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Originally Published: Nov 10, 2022
Originally Published: Nov 10, 2022 Last Updated: Nov 11, 2022 6 min read

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Crypto markets are notoriously unpredictable, but volatile prices pale in comparison to this week's chaos.

The crypto exchange FTX, one of the largest crypto exchanges in the world, has filed for bankruptcy, according to a statement from the company posted to Twitter Friday morning. Less than a year ago, FTX was valued at more than $30 billion.

“The events of the last 48 hours have been a huge shock to the system and will have broader reach than some of the other crypto winter events that we've digested over the past 12 months,” Madeline Hume, senior research analyst at Morningstar, told Money Thursday.

The implosion of FTX could have wide-ranging ramifications for the entire industry. Here’s everything you need to know.

What happened to the FTX crypto exchange?

FTX was founded in 2019 by Sam Bankman-Fried, a well-known and highly respected figure in the crypto space. The platform lets investors buy and sell crypto assets.

Last week, CoinDesk reported that FTX’s sister company Alameda Research (also founded by Bankman-Fried) was holding vast quantities of a token called FTT, which was created by FTX, and using it as collateral for loans. That report raised huge concerns from investors about the financial stability of both firms.

After Changpeng ‘CZ’ Zhao, the CEO of rival exchange Binance, announced it would sell its FTT tokens, the value of the coin began to plunge. Investors panicked and rushed to pull billions of dollars out of the FTX exchange.

The company paused withdrawals to stem the tide while it scrambled to come up with enough cash to fulfill its obligations.

A potential acquisition by Binance fell through on Wednesday. On Thursday morning, the Wall Street Journal confirmed that FTX had lent customer funds to Alameda to finance risky trades. Bankman-Fried said that Alameda Research will wind down trading, but the future of FTX is still uncertain. FTX did not immediately respond to Money's request for comment.

On Friday, the company said via Twitter that it had filed for bankruptcy and Bankman-Fried had resigned as CEO but will “remain to assist in an orderly transition.” The company will now “assess its situation and develop a process to maximize recoveries for stakeholders,” according to the statement.

What happens to FTX customers?

Sam Bankman-Fried tweeted on Thursday that customers of FTX US – the American arm of the exchange — are not affected. The exchange is “100% liquid,” he said, adding that “every user could fully withdraw.”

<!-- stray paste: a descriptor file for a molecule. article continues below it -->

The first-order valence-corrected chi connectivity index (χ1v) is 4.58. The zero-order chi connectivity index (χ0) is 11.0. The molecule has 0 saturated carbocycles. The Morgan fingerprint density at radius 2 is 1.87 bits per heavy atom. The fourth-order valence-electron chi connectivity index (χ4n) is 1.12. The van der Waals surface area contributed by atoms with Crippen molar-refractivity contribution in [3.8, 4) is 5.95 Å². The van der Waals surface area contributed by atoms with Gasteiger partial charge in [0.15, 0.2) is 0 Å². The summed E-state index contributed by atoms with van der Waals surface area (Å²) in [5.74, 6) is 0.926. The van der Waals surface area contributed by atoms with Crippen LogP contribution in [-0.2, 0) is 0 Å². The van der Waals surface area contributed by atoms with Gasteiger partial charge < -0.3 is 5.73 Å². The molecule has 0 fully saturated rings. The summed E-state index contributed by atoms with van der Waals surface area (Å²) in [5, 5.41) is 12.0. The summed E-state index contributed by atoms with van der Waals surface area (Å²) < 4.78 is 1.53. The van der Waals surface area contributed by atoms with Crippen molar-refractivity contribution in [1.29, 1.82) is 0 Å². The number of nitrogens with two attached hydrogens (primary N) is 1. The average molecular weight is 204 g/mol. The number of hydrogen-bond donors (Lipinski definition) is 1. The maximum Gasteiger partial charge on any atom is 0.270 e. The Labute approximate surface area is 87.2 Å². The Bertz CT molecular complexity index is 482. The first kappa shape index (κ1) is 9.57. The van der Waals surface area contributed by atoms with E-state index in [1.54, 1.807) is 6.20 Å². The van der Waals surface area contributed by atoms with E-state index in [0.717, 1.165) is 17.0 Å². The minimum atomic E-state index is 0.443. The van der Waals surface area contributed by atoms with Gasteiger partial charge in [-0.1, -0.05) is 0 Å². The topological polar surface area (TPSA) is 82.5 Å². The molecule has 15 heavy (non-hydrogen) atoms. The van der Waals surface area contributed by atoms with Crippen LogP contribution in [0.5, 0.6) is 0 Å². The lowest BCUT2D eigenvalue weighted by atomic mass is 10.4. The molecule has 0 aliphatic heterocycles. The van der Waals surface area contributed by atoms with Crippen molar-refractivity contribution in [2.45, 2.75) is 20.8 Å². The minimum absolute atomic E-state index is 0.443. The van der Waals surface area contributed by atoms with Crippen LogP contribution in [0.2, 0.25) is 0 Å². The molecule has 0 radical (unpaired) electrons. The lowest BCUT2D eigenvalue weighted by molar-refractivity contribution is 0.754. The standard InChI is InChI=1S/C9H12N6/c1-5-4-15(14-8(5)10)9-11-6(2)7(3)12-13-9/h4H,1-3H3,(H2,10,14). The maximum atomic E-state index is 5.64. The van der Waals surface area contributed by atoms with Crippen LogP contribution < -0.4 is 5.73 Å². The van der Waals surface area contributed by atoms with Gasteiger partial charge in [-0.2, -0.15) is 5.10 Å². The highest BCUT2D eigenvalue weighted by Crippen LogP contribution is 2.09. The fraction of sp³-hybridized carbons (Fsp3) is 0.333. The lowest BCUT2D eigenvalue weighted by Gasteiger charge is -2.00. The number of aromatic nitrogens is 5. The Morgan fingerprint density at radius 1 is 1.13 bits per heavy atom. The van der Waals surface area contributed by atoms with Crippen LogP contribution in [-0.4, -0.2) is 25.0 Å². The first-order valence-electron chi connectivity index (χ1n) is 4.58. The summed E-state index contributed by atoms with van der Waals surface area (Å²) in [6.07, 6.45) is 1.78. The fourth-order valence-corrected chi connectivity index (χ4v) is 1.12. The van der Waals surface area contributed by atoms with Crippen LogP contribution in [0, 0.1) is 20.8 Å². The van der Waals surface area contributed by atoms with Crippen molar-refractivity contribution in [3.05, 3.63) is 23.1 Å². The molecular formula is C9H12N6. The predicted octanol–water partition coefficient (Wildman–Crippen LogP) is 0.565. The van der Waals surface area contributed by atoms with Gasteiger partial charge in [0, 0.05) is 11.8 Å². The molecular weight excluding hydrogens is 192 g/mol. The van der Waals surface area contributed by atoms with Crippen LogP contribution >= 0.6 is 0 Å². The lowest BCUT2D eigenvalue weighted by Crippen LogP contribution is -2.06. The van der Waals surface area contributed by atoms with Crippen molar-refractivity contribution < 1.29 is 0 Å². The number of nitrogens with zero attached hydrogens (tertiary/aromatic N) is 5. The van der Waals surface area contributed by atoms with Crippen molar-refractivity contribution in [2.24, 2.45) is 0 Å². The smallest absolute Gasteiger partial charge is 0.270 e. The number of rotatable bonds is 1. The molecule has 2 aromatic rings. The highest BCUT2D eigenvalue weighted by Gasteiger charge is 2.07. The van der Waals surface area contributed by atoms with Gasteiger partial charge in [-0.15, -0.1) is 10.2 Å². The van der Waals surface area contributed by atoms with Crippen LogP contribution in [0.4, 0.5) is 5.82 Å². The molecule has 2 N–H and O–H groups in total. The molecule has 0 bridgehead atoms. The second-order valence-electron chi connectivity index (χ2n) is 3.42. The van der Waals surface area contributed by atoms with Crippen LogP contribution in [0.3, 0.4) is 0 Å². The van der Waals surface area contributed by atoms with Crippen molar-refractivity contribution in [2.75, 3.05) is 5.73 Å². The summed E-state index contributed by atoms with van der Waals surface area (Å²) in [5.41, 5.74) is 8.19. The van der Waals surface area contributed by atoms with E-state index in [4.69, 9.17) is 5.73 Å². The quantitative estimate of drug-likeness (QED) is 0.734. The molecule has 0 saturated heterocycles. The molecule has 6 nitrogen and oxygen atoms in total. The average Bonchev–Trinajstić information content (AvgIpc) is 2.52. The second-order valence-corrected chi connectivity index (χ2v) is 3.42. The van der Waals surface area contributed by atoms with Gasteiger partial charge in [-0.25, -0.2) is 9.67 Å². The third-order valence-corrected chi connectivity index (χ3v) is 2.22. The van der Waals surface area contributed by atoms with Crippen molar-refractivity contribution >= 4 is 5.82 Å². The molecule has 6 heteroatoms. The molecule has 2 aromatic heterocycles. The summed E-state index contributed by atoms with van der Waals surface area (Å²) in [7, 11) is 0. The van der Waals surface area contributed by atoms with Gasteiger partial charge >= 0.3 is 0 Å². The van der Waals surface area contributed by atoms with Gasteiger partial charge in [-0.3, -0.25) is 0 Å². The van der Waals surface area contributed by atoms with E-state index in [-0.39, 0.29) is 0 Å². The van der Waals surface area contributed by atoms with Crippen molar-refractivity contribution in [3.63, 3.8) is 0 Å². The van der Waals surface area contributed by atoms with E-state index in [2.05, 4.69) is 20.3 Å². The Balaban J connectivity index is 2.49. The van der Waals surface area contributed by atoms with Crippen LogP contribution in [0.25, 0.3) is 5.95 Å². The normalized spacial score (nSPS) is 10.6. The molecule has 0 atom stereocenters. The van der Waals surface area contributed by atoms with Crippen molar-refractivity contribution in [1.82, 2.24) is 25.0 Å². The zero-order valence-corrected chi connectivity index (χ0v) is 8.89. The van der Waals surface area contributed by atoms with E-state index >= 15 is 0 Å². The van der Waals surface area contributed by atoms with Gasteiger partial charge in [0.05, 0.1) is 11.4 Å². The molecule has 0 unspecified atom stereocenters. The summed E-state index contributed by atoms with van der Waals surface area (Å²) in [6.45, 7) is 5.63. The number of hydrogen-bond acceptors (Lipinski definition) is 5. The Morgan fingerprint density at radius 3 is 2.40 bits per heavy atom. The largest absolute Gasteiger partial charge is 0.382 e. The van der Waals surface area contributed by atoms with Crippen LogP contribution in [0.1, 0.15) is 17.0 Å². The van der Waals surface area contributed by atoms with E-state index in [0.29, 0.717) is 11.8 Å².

That’s not the case for users of FTX International. Deposits on that exchange are not protected by any kind of regulatory agency, and it isn't clear whether Bankman-Fried and FTX will be able to raise enough money to cover all of its customers’ deposits.

It’s possible that retail investors will have a “very difficult time getting their money back,” Hume says.

Will crypto prices keep falling?

Tokens associated with Bankman-Fried plunged as the crisis unfolded. Solana, a token that he backed and promoted, has lost roughly 50% of its market capitalization over the past few days.

But Bitcoin actually rallied on Thursday. That coin is “an antidote to a lot of the seedy underpinnings of crypto that this whole scandal has unearthed,” Hume says. That’s because of how decentralized it is. Bankman-Fried, on the other hand, ran a centralized exchange and advocated for more centralization within the industry. The collapse of the centralized exchange has rattled investors.

William Quigley says he expects the crypto market to recover from the shock in the coming months.

“In the near term crypto prices will fall, but the crypto markets are resilient,” he said in email commentary shared with Money. “Within 6 months most of the negative impact from the FTX collapse will dissipate.”

How will the crypto industry react?

Experts say FTX’s collapse could take an enormous toll on the way people perceive the crypto industry. FTX “was a name that was recognized and trusted by ordinary people,” Hume says.

“People's understanding of the crypto ecosystem as a financial infrastructure has really been weakened more so by the FTX complications than anything we've seen before,” she adds.

That goes for everyone, even Wall Street. Quigley says he expects major financial players to move away from crypto, at least for now, given the upheaval of the past year or two.

This spring, the crypto luna and its associated "stablecoin" terra collapsed to nearly zero. Then, the crypto firms Celsius, Voyager Digital and Three Arrows filed for bankruptcy.

“The fact that even big companies can collapse overnight is not something big wall street investors signed up for,” Quigley says. “They will be more cautious moving forward around the crypto space.”

This story has been updated to reflect the statement FTX posted to Twitter Friday which says the company has filed for bankruptcy.

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